With my thanks to Rachel for bringing this post to my attention, I now repeat what I have said to her on my own blog:

    What does too alarmist” actually mean? Is there evidence that we are nearing a tipping point beyond which change will accelerate faster than we can possibly adapt to it? Yes there is. Is there evidence for previous mass extinctions caused by such change? Yes there is. We are not talking about prophecies based on faulty interpretations of Biblical texts here. We are talking about evidence of palaeoclimatic analogues for the change we are now observing. Therefore, as a geologist, I think people should be alarmed but, importantly, I do not think we should be fatalistic. There is a great deal of evidence that methane release from Arctic permafrost seabed is already happening. Even more unfortunately, as the video suggests, we will only be sure we have passed the tipping point when it is too late. Based on my understanding of Permian palaeoclimatology (something I fist studied in southwest Devon in 1986), I believe we are running very short of time to prevent a runaway greenhouse effect (i.e. less than 10 years) but, crucially, I also believe that it is not yet too late to stop it.

  70. Martin Lack says:

    I agree with you, Rachel. However, I am unfamiliar with the debate that has been going on about the modelling. See also my response to the blog author, below.

  71. Martin Lack says:

    Correct me if I am wrong but, it is my understanding that, methane release rates from boreal permafrost and arctic seabed have already been observed to be accelerating? These two observed trends are amongst the 10 positive feedback mechanisms already active, as identified by Guy McPherson (of Naturebatslast fame). All of this being as summarised on my blog earlier this year.

  72. Yes, I tend to agree. My concern with this video essentially relates to whether or not it will be effective. Partly, it could be used as ammunition : “see, we’ve been telling you that these people are too alarmist”. Noone can really dispute that the style is intended to invoke feelings of alarm. The other issue is that, as others have pointed out, there is low confidence in the likelihood of some kind of methane bomb. This mean that we don’t really know but it does mean that some can claim that this video is based on uncertain evidence. So, in sense, I just worry that it could work the wrong way. To be fair, though, I don’t actually know what will work and – like you – think we we’re running out of time to prevent a certain amount of damage. Whether the timescale is 10 years or not, I don’t know but at some point in the not too distant future it will probably be clear that we should have acted earlier and then we may wonder we didn’t present more in the style of this video. Hindsight is 20:20 vision though.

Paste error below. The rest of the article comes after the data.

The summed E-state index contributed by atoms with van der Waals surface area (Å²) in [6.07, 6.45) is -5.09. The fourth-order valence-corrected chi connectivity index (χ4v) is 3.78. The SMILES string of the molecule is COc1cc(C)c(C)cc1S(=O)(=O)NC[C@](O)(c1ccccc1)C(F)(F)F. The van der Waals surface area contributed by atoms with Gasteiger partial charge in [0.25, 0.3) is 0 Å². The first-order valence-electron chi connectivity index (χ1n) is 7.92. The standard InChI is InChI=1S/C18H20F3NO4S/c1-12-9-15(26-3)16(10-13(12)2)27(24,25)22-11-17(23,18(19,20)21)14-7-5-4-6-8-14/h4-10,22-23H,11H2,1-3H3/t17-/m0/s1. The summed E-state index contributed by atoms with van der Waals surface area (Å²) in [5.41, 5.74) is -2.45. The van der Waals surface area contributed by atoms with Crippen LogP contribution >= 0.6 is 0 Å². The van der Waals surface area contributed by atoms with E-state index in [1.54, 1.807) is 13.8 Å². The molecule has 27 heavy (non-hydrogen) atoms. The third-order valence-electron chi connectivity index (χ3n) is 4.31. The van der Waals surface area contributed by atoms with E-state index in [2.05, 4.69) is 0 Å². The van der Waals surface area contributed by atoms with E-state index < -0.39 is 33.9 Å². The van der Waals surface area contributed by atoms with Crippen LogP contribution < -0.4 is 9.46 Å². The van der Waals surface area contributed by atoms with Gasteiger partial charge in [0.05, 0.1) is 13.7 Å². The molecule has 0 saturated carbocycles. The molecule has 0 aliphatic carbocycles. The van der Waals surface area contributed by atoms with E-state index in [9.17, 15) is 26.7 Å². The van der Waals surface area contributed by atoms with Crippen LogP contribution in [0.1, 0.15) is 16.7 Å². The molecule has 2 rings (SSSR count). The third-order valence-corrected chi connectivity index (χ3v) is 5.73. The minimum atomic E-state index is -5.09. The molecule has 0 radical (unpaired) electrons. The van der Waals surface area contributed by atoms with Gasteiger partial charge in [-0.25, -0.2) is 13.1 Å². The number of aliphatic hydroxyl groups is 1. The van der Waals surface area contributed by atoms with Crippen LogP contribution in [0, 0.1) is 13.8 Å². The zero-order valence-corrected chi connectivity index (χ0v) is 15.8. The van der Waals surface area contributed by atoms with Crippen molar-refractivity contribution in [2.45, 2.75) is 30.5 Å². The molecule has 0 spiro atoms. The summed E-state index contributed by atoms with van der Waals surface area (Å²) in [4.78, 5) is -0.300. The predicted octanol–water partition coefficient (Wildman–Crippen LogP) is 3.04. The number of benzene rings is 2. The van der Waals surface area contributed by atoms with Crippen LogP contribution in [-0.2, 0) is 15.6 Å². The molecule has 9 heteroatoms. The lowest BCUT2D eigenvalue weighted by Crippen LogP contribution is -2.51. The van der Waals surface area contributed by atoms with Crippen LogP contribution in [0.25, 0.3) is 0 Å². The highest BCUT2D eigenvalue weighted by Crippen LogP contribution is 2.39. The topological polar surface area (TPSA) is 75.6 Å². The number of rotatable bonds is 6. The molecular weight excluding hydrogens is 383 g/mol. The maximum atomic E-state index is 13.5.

73. Rachel says:

    Martin, I believe arctic methane release is accelerating but apparently not fast enough to be worried about a “methane belch”. There are some scientists who think 50 billions tonnes could be released within a decade (see http://www.newscientist.com/article/dn23923-huge-methane-belch-in-arctic-could-cost-60-trillion.html#.UmPqmJTuVFw), but this is hotly contested by others. (see http://planet3.org/2013/08/27/climatifact-seven-points-in-support-of-shakhova-or-not/).

  74. Martin Lack says:

    Given the evidence of what is already happening and Nature’s preference for all things non-linear, I think the ‘low confidence in methane bomb’ in IPCC AR5 is a good example of the way in which national governments get to tone-down things they do not want the public to hear… Having one positive feedback mechanism in play (e.g. bright ice being replaced by dark water in the Arctic Sea) would be bad enough. Having numerous positive feedback mechanisms in play simultaneously makes for a highly-unpredictable situation where things could get a great deal worse very suddenly.

  75. But even people have some very odd ideas – IMO. I had a discussion (on Twitter) with someone a few days ago who’s basic argument was that they could find evidence (greening of the deserts) that suggested benefits from increased CO2 and warming. However, they claimed, they could find no evidence that anything catastrophic had yet happened. I tried pointing out that this was the whole reason for trying to do something now (to avoid anything catastrophic happening) and that if something catastrophic had indeed already happened, we probably wouldn’t be having this discussion (i.e., we’d all agree that something should be done). That argument didn’t seem to be seen as particularly credible.

  76. Pingback: Arctic emergency? | And Then There's Physics